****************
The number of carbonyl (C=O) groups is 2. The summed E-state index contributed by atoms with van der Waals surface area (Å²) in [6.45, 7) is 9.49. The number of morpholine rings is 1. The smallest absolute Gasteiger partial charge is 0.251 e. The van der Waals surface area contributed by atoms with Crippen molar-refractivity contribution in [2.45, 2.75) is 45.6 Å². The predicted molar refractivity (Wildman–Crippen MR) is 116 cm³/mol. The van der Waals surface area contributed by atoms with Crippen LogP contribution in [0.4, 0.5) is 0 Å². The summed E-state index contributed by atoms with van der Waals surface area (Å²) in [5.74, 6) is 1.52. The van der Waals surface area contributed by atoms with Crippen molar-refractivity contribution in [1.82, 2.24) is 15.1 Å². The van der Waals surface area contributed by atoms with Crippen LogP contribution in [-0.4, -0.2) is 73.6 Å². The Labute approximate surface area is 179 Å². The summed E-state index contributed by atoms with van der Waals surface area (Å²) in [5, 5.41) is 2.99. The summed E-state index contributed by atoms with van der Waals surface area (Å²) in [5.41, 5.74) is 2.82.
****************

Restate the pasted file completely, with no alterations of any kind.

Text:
The number of carbonyl (C=O) groups is 2. The summed E-state index contributed by atoms with van der Waals surface area (Å²) in [6.45, 7) is 9.49. The number of morpholine rings is 1. The smallest absolute Gasteiger partial charge is 0.251 e. The van der Waals surface area contributed by atoms with Crippen molar-refractivity contribution in [2.45, 2.75) is 45.6 Å². The predicted molar refractivity (Wildman–Crippen MR) is 116 cm³/mol. The van der Waals surface area contributed by atoms with Crippen LogP contribution in [0.4, 0.5) is 0 Å². The summed E-state index contributed by atoms with van der Waals surface area (Å²) in [5.74, 6) is 1.52. The van der Waals surface area contributed by atoms with Crippen molar-refractivity contribution in [1.82, 2.24) is 15.1 Å². The van der Waals surface area contributed by atoms with Crippen LogP contribution in [-0.4, -0.2) is 73.6 Å². The Labute approximate surface area is 179 Å². The summed E-state index contributed by atoms with van der Waals surface area (Å²) in [5, 5.41) is 2.99. The summed E-state index contributed by atoms with van der Waals surface area (Å²) in [5.41, 5.74) is 2.82.